Creating Ensembles from a Lead Sheet
by Bob Denney
Performing with other musicians is a great way to share knowledge as well as acquire new skills and repertoire. The guitar is an instrument which is quite approachable and rewarding for those who learn to create their own arrangements from minimum resources (information). The ability to create an arrangement “on the spot” from a lead sheet is a valuable musical skill that students can begin exploring at a very early stage. With a reasonable grasp (pun intended) of note reading on a few strings, and on a handful (pun intended) of chords, your students can be independently creating their own arrangements.
Let’s use an example found in just about every method book provided by TGW GAMA sponsors. Here we find the first few bars of this well loved hymn in a typical lead sheet format. Here are 8 different parts which could be extracted from this basic information. (Only you imagination and musical taste limits the number of parts you or your students could create).
AMAZING GRACE John Newton.
STEP #1 – SOLO: Have students learn the melody.
STEP #2 – DUET: Have the students learn the chords strumming one chord per measure. Have them play the chords with the melody.
STEP #3 – TRIO: Add a third part with the roots of the chord being played. A strong bass line helps with tuning and harmony.
STEP #4 – QUARTET: Have the melody doubled an octave higher. This adds another texture and timbre.
STEP #5 – QUINTET: Now double the original bass line an octave higher. Again, this adds yet another timbre.
STEP #6 – SEXTET: Add another bass line that alternates the Root and 5th of the chord. More harmony and texture added.
STEP #7 – SEPTET: Add a pima pattern to the mix.
STEP #8 – OCTET: Add a different pima pattern.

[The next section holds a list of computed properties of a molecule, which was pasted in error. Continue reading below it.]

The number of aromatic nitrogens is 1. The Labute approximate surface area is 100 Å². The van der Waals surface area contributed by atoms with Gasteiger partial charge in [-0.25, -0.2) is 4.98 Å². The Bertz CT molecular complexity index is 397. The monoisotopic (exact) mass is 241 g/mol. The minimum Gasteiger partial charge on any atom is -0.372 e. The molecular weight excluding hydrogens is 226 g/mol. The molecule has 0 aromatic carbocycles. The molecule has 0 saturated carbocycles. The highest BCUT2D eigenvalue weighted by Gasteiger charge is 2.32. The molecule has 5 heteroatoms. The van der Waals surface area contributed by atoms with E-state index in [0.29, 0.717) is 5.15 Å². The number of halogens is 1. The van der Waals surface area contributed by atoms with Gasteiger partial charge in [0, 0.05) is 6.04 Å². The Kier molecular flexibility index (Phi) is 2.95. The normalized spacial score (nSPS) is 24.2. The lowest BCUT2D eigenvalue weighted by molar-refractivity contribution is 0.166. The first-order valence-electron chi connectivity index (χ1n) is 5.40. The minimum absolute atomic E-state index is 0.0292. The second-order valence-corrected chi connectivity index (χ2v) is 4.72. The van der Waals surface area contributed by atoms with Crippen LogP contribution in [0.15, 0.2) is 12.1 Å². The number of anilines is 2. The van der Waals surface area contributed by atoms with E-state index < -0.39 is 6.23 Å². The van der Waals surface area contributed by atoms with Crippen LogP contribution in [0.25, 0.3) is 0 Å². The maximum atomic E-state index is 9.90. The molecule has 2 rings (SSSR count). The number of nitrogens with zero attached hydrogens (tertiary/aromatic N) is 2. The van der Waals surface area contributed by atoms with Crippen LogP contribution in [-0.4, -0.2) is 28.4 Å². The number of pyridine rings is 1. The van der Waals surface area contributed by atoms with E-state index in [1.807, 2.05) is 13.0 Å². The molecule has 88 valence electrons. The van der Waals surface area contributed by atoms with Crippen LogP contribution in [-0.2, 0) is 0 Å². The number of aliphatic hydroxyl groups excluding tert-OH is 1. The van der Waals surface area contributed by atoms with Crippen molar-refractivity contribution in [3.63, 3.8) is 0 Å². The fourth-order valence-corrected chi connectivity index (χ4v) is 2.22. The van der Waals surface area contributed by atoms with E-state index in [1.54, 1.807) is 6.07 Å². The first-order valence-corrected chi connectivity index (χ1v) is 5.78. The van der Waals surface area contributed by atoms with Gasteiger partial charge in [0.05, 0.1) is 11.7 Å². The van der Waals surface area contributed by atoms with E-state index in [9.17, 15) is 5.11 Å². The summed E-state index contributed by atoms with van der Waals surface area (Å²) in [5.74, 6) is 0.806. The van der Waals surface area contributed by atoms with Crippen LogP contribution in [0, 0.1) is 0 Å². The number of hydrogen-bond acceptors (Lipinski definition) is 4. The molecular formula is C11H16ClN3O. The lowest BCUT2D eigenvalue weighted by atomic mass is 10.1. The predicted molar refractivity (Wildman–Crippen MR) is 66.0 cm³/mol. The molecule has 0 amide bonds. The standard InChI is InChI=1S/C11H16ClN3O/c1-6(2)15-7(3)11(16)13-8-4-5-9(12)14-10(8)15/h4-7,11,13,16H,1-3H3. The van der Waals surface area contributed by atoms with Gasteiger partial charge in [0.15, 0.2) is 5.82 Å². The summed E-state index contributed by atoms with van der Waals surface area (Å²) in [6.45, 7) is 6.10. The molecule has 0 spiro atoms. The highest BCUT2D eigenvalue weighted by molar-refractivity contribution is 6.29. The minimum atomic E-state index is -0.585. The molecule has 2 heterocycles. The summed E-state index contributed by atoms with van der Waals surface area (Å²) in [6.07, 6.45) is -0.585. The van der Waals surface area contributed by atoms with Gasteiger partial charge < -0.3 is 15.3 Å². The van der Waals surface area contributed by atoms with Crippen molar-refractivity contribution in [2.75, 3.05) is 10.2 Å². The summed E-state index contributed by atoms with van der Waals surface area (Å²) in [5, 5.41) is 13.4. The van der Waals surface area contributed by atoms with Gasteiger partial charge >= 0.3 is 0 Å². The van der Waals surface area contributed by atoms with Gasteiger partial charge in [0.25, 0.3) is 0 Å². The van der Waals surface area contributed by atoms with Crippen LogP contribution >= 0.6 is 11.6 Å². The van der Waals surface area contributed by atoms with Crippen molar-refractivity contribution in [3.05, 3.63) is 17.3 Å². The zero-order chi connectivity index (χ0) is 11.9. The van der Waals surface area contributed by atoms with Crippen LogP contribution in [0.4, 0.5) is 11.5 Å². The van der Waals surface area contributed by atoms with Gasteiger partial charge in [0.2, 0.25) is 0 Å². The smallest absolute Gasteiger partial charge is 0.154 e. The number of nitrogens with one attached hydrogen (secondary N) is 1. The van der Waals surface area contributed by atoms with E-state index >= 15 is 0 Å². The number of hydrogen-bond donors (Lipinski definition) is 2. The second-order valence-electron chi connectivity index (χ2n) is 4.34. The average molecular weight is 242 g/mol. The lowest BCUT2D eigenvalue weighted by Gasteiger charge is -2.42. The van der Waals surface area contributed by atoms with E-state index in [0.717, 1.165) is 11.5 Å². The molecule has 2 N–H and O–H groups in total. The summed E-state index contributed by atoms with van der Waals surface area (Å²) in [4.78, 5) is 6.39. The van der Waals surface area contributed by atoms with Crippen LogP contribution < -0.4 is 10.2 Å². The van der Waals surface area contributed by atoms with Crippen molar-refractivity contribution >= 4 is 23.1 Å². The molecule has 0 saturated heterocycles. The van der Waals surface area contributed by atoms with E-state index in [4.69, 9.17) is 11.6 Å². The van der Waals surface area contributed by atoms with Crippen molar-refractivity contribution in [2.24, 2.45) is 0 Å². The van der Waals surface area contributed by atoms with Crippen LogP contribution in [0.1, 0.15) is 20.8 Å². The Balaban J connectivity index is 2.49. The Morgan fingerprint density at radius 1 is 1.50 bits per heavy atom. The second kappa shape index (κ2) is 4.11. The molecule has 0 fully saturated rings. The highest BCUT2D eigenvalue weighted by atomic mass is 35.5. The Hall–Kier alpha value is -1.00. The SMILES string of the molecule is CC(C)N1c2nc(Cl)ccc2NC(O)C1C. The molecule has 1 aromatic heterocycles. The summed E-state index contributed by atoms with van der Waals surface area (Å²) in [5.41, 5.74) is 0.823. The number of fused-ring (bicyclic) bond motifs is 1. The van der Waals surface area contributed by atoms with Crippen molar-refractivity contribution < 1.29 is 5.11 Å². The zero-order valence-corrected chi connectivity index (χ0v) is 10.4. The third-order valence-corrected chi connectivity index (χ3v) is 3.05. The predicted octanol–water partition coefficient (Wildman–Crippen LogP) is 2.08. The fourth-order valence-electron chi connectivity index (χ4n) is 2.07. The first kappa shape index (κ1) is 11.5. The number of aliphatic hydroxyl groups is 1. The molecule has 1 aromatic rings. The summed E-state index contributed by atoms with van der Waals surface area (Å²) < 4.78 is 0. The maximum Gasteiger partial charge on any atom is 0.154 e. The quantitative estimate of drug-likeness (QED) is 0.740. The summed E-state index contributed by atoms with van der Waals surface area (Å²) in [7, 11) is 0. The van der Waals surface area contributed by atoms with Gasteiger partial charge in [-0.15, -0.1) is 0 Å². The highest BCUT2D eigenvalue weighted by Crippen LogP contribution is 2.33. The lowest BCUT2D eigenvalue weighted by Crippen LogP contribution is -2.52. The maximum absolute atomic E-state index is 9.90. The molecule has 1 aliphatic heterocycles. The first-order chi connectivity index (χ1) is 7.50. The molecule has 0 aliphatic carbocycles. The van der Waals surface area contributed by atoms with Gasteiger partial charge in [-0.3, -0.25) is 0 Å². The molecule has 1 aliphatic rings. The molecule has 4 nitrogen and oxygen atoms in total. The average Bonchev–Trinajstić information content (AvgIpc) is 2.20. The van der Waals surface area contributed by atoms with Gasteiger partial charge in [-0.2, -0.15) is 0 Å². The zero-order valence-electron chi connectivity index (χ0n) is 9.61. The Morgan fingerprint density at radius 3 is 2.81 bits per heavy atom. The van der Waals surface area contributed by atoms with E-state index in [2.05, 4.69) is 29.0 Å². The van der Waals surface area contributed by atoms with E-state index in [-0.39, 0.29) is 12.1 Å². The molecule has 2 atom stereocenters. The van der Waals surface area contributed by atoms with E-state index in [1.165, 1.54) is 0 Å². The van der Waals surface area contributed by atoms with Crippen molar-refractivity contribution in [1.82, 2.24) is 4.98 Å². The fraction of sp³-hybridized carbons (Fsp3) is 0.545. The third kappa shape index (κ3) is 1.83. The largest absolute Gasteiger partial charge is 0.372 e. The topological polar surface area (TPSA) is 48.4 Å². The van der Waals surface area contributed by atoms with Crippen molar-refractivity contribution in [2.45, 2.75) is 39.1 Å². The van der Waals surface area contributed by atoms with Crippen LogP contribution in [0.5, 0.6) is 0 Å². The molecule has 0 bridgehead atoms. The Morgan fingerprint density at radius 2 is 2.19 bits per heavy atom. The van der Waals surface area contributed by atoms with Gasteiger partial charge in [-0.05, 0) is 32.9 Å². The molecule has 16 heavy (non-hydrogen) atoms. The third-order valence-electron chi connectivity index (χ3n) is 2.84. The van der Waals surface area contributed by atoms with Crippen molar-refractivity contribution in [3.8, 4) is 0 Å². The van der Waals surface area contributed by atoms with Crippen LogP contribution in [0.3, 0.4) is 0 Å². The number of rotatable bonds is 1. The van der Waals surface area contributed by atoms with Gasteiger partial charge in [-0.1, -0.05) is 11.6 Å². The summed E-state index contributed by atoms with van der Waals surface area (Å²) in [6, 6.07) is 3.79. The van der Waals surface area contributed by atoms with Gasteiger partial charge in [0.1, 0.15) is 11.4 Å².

It is important to have all the students learn all the parts! Students will have a better understanding of their personal role in an ensemble if they know all the parts. They learn valuable listening skills for balancing their personal sound within a group. This will also allow for maximum flexibility of the ensemble in case members are missing at performance time. It also means students can form and direct their own groups of varying sizes with confidence. A basic arrangement of all these parts could consist of repeating the piece 8 times adding a new part each time.
Let the students explore the music and express their musicality by trying different configurations. An application of the understanding of analysis could be demonstrated by assigning different pima patterns or octave choices for different sections within the form structure. If you are in need of opportunities for formal Assessment and Evaluation, it is quite easy to create rubrics for each step of the process.
As a Summative, Exam or Term Project other elements could be added ie: formal notation using pencil and paper or computer software, multi-track recording, formal written melodic and harmonic analysis. Once students have learned the process, they can demonstrate their cumulative skill and knowledge development by applying these principles to a designated piece of music or one of their own choosing. Students will be thrilled and acquire a sense of ownership in their own musical development when they are able to create and present a “full piece” to an audience early in their musical careers.
About the author:
Bob Denney is the former Lead Clinician for Teaching Guitar Workshops Canada. A former professional musician, Bob retired from a successful teaching career with the Ottawa Carleton District School Board where he held the position of Head of Fine Arts and Technology at John McCrae Secondary School. Under Bob’s direction, the JMSS Guitar Ensemble appeared on local and national television broadcasts as well as being awarded by the Canadian Music Educators’ Association. Bob continues to inspire students and empower teachers through innovative pedagogy across Canada.
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This article originally appeared on www.guitaredunet.org.
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